The Number Of Deaths From Coronavirus In The UK Has Risen To 103
The coronavirus death toll in the UK has risen to 103 after NHS England said a further 32 people had died following a positive test in England.
According to the BBC, the NHS said patients were aged between 59 and 94 years old and had underlying health conditions.
According to the latest report from the Department of Health and Social Care, a total of 56,221 people have been tested resulting in 53,595 negative cases and 2,626 positive.
It is also believed that officials are working to increase the number of tests that can be conducted by Public Health England and the NHS to 25,000 a day.
The increased capacity is expected to be ready within 4 weeks, with highest-priority cases being tested first.
The announcement follows a meeting at Downing Street last night (Tuesday 17 March), where the Prime Minister and Health Secretary promised industry leaders that they would be given whatever support they need to help government increase testing capabilities across the country.
The Prime Minister also called on companies to work with the government to rapidly develop a test to establish whether people have developed immunity. This will help get NHS and other critical public sector staff back to work as fast as they can.
Health and Social Care Secretary Matt Hancock said: "Public safety is my top priority, and radically ramping up testing for coronavirus is a key part of our plan to protect lives.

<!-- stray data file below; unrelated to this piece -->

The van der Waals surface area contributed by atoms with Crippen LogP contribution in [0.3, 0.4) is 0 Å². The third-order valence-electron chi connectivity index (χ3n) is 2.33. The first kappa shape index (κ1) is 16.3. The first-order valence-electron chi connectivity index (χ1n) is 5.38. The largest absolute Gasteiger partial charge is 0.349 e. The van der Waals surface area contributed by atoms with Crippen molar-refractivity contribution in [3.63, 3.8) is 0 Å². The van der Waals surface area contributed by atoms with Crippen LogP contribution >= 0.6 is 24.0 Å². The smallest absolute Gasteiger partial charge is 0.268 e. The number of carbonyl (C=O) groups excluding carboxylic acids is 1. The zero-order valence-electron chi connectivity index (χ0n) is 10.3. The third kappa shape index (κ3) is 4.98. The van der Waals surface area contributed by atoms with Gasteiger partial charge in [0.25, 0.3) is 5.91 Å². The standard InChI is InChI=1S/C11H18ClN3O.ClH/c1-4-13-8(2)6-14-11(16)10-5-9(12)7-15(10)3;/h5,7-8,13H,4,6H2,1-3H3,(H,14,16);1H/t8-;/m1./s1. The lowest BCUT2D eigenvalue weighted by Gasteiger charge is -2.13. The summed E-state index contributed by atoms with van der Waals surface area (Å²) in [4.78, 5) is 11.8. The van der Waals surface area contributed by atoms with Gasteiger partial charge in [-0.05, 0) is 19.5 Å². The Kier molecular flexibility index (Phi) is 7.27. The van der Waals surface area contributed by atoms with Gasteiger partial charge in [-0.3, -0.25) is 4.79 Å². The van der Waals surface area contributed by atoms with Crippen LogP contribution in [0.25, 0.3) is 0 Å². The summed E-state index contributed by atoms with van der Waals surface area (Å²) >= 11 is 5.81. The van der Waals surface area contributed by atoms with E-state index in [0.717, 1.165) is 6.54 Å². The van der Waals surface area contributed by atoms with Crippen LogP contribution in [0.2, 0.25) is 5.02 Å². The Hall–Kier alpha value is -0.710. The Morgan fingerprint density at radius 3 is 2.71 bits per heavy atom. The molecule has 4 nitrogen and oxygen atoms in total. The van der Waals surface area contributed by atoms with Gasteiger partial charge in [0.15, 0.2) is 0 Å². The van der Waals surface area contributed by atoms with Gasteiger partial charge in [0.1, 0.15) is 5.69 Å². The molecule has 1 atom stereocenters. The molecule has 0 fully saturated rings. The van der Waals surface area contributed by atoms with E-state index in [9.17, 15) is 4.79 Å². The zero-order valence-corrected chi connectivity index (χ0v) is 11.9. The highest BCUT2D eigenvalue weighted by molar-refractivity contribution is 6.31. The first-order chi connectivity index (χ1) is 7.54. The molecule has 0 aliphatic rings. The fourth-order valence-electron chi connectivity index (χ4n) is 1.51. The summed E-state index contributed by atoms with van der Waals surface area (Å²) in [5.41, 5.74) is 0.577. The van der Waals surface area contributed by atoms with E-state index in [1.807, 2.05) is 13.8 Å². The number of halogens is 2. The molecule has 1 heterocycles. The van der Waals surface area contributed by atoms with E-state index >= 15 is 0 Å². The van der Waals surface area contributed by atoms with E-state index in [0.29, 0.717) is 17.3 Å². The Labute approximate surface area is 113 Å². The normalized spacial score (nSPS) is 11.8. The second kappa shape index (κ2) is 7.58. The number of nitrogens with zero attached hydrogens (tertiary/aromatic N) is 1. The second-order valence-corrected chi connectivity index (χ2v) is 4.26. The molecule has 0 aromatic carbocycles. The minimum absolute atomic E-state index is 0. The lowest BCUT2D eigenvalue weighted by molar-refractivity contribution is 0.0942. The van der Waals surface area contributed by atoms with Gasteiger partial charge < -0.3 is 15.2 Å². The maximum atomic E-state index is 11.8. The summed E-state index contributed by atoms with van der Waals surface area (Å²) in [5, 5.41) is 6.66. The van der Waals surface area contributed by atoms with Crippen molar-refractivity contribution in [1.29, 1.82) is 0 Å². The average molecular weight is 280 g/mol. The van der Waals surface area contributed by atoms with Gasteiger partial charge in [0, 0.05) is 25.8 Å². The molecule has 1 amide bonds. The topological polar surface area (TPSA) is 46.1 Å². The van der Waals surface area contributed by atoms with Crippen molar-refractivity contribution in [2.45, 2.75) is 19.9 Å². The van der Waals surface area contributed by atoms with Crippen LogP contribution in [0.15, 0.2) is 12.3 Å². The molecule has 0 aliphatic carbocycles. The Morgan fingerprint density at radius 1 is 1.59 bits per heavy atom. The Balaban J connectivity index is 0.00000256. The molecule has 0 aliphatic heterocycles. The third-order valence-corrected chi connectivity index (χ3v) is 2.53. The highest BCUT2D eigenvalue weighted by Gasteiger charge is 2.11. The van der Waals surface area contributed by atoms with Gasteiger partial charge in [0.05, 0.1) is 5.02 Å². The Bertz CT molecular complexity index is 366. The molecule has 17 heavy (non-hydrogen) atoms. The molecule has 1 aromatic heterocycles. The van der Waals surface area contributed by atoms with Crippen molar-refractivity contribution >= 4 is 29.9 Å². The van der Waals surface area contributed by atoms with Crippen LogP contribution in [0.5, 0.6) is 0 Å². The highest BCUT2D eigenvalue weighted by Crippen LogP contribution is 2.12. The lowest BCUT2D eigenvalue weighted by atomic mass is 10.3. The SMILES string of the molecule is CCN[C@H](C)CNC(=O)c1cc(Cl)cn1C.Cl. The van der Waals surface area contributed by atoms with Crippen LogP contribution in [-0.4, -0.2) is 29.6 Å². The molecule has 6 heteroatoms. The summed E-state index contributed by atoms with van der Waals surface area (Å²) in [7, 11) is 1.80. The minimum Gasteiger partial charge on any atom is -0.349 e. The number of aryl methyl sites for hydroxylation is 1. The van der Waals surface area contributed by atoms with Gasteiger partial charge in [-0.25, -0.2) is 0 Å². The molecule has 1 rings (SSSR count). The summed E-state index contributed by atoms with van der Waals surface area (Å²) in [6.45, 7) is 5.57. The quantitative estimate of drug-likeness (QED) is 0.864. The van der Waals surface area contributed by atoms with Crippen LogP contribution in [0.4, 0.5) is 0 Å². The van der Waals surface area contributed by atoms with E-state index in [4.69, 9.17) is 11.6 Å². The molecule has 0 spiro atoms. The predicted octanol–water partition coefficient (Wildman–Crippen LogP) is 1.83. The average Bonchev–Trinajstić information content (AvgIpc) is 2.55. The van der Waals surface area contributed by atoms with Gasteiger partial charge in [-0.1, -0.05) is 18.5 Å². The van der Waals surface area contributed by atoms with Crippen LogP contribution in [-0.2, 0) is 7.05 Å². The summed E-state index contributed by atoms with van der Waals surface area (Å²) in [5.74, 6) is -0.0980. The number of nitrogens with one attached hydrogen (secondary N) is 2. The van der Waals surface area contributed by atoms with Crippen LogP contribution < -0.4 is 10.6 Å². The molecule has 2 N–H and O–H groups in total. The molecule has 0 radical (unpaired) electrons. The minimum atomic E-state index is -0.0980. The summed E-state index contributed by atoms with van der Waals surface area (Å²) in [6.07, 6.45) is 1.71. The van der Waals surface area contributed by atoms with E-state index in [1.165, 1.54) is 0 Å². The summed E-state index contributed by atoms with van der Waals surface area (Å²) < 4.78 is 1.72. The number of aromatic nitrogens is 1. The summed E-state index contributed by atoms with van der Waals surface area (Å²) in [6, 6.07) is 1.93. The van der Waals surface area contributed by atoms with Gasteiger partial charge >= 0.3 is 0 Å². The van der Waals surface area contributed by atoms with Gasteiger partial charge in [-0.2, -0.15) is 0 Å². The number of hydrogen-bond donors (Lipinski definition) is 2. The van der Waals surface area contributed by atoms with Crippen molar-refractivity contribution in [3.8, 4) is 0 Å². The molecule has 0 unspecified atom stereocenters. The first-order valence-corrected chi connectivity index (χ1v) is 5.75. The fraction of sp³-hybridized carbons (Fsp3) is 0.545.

"We are already among the best in the world for coronavirus testing and today we are launching a national effort to increase our testing capability even further.
"Our aim is to protect life, protect the most vulnerable, and relieve pressure on our NHS - so it is right that we prioritise testing for those most at risk of severe illness.
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"We will always do the right thing at the right time, based on the best scientific advice, and will do whatever it takes to protect life."
A few days ago, scientists from the Imperial College London were hopeful that they could be close to creating a Covid-19 vaccine, after successful tests on mice.
The researchers said that human trials could potentially begin as soon as June 2020.
Researcher Dr Paul McKay told the Daily Express: "We've made a vaccine and already tested it in mice. I've got results from a month after I injected those, and the vaccine works really, really well.
"The next thing is that we need the Government to fund us to do human clinical trials. The responses in the mice were huge so I really can't see that it would be a poor response in people."
Dr McKay told the newspaper the team, led by Mucosal Infection and Immunity head Dr Robin Shattock, had applied for more funding to help get the vaccine up and running.
It's okay to not panic. LADbible and UNILAD's aim with our campaign, Cutting Through, is to provide our community with facts and stories from the people who are either qualified to comment or have experienced first-hand the situation we're facing. For more information from the World Health Organisation on Coronavirus, click here.
Featured Image Credit: PA
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